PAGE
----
The rise of The Satanic Temple
New documentary Hail Satan? looks at the controversial religious movement
A documentary released in cinemas this week investigates the rise of The Satanic Temple, which claims to be the primary religious Satanic organisation in the world.
Hail Satan?, directed by Penny Lane, features interviews with the group’s co-founder Lucien Greaves and charts the controversial public actions the group has taken to challenge the Christian domination of public life in the US.
The Guardian says the film – which drew protesters to cinemas when it was released in America – “threatens to rehabilitate Satan”, portraying the temple as “a voice of reason and humanism”.
Here is what you need to know.
What is The Satanic Temple?
Founded in 2013 by Greaves and Malcolm Jarry, the temple has 17 chapters around the United States, with headquarters in Salem, Massachusetts. It claims to have built up a membership of around 50,000 by 2016 and then attracted “thousands” more members in the first days after Donald Trump was elected as president. In April this year it announced that the US Internal Revenue Service recognised it as a church for tax purposes, meaning it has the same legal protections as other religions, reports Rolling Stone.
What do its followers believe?
“The Satanic Temple’s irony-armed crusaders don’t actually practise black magic, sacrifice or devil worship,” says Nigel Andrews in the Financial Times. Instead, they see Satan as a symbol of the outsider, or rebel, in opposition to tyranical authority.
It has Seven Tenets, which include striving to act with compassion and empathy, pursuing justice, and respecting the freedom of others and one’s autonomy over one’s body. The Tenets warn against distorting scientific facts to fit beliefs and urge followers to resolve any harm caused by mistakes, acknowledging that “people are fallible”. The seventh principle states: “Every tenet is a guiding principle designed to inspire nobility in action and thought. The spirit of compassion, wisdom, and justice should always prevail over the written or spoken word.”
What do they practise?
The Temple does not have required rituals but some chapters and members hold ceremonies such as black mass, celebrating blasphemy, unbaptism, renouncing previous traditional rites of passage, and destruction rituals, destroying objects that symbolise a source of pain in an individual’s life. The Penny Lane documentary shows several ceremonies that include nudity, wine and rousing speeches.
How is it different to previous Satanist groups?
The Church of Satan, founded by Anton Szandor LaVey in 1966, still claims to be the only true arbiter of Satanism. One of the main differences between the two is that The Satanic Temple encourages political activism. Greaves says The Satanic Temple was “as much the cause of a schism within Modern Satanism as it was the result of one”.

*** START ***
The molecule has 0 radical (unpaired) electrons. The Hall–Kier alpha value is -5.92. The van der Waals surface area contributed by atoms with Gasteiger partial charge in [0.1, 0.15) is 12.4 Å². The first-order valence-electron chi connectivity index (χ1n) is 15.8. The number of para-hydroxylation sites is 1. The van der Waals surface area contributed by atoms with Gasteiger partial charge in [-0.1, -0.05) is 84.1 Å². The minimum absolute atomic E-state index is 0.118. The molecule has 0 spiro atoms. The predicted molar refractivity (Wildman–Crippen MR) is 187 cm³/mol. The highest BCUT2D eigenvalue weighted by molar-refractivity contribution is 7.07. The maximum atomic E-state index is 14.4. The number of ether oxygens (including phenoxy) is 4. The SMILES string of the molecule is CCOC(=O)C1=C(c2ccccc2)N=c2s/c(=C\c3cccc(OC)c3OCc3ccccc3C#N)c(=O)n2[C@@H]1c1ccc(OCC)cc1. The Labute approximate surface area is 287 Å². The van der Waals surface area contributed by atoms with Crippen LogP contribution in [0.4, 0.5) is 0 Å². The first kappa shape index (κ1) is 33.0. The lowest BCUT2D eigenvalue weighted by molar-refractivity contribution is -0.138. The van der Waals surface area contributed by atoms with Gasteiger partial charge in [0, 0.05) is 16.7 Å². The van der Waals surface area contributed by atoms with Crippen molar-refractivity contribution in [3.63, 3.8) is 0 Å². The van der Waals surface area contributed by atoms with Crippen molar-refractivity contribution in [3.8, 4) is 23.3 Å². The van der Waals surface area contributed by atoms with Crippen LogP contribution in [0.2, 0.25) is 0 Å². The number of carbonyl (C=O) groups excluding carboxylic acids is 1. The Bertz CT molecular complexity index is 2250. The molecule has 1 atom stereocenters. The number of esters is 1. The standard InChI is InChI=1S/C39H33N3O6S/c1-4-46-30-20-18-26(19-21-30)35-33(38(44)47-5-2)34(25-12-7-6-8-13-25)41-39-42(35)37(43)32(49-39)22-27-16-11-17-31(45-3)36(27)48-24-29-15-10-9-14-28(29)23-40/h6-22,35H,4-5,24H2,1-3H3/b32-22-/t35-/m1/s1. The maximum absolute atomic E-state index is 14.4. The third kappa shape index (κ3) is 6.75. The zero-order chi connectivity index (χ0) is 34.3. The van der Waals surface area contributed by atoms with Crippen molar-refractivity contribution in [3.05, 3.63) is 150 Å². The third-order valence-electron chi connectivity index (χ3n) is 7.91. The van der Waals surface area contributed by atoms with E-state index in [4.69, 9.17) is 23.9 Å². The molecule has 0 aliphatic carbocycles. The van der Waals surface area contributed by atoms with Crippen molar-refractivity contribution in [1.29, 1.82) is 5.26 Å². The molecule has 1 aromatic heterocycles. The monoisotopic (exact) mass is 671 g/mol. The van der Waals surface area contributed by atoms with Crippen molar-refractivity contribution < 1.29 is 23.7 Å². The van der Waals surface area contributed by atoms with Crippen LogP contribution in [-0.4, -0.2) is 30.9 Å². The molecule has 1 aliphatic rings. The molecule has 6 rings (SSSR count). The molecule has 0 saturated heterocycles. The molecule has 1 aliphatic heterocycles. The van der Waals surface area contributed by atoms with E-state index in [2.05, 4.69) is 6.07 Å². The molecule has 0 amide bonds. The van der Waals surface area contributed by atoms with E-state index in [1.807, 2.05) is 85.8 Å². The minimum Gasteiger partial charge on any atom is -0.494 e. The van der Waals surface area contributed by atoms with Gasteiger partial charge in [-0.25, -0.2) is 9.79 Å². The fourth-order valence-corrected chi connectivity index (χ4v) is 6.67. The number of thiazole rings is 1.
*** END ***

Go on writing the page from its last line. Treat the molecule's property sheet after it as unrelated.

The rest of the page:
The Hail Satan? documentary suggests it was a series of high-profile political actions that attracted new members in their thousands. The group has publicly opposed The Westboro Baptist Church, known for its hate speech against homosexuality. In 2013, it held a “Pink Mass” over the grave of the church’s founder Fred Phelps Jr’s mother, claiming to have turned her gay.
It protested against the installation of a Ten Commandments sculpture on the grounds of the Oklahoma State Capitol building by campaigning to erect its own eight-foot statue of Baphomet, and introduced After School Satan clubs, promoting critical reasoning, when child evangelism clubs were set up in US public schools. Members have also opposed corporal punishment in schools and laws restricting abortion, and launched initiatives such as blood donations, adopting highways to keep them tidy (using pitchforks to pick up litter) and collecting socks for homeless people.
But Greaves believes the perception of Satanism has little improved since the “Satanic Panic” of the 1980s and 1990s, when there were “lurid allegations of satanic ritual abuse around the world – child sexual abuse, murder, torture, cannibalism and gory rituals, ostensibly at the behest of a secret sect intent on undermining the foundations of civilisation”, says The Guardian.
A 1994 investigation into 12,000 accusations of group cult sexual abuse based on satanic ritual found that not one could be substantiated. Researchers found evidence of lone perpetrators or couples who claimed to be involved with Satan, but no organised cult, reported The New York Times at the time.
Decades on, the Satanic Temple has also been “surrounded by a glut of misinformation”, says Dazed magazine. “But with Hail Satan?, Lane aims to set the record straight.”